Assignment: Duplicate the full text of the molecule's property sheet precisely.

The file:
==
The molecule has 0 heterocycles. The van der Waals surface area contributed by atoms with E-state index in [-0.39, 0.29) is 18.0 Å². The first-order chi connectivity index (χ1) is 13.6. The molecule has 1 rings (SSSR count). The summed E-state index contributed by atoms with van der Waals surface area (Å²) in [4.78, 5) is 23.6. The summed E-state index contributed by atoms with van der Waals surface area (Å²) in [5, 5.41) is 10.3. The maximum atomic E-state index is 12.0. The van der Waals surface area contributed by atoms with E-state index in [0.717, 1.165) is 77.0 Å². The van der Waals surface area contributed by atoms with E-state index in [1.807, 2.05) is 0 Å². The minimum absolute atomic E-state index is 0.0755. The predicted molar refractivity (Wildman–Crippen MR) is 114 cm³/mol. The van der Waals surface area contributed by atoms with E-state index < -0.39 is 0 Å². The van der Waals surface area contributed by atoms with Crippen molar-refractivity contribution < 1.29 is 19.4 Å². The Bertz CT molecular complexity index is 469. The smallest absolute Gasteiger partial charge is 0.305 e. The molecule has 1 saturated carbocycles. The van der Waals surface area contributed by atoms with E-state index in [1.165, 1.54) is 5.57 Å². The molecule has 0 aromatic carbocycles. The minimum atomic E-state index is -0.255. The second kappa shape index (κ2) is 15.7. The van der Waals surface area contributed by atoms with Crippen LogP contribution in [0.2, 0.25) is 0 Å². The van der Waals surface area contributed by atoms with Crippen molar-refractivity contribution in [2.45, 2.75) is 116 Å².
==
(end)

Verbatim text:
The molecule has 0 heterocycles. The van der Waals surface area contributed by atoms with E-state index in [-0.39, 0.29) is 18.0 Å². The first-order chi connectivity index (χ1) is 13.6. The molecule has 1 rings (SSSR count). The summed E-state index contributed by atoms with van der Waals surface area (Å²) in [4.78, 5) is 23.6. The summed E-state index contributed by atoms with van der Waals surface area (Å²) in [5, 5.41) is 10.3. The maximum atomic E-state index is 12.0. The van der Waals surface area contributed by atoms with E-state index in [0.717, 1.165) is 77.0 Å². The van der Waals surface area contributed by atoms with E-state index in [1.807, 2.05) is 0 Å². The minimum absolute atomic E-state index is 0.0755. The predicted molar refractivity (Wildman–Crippen MR) is 114 cm³/mol. The van der Waals surface area contributed by atoms with E-state index < -0.39 is 0 Å². The van der Waals surface area contributed by atoms with Crippen molar-refractivity contribution < 1.29 is 19.4 Å². The Bertz CT molecular complexity index is 469. The smallest absolute Gasteiger partial charge is 0.305 e. The molecule has 1 saturated carbocycles. The van der Waals surface area contributed by atoms with E-state index in [1.165, 1.54) is 5.57 Å². The molecule has 0 aromatic carbocycles. The minimum atomic E-state index is -0.255. The second kappa shape index (κ2) is 15.7. The van der Waals surface area contributed by atoms with Crippen LogP contribution in [0.2, 0.25) is 0 Å². The van der Waals surface area contributed by atoms with Crippen molar-refractivity contribution in [2.45, 2.75) is 116 Å².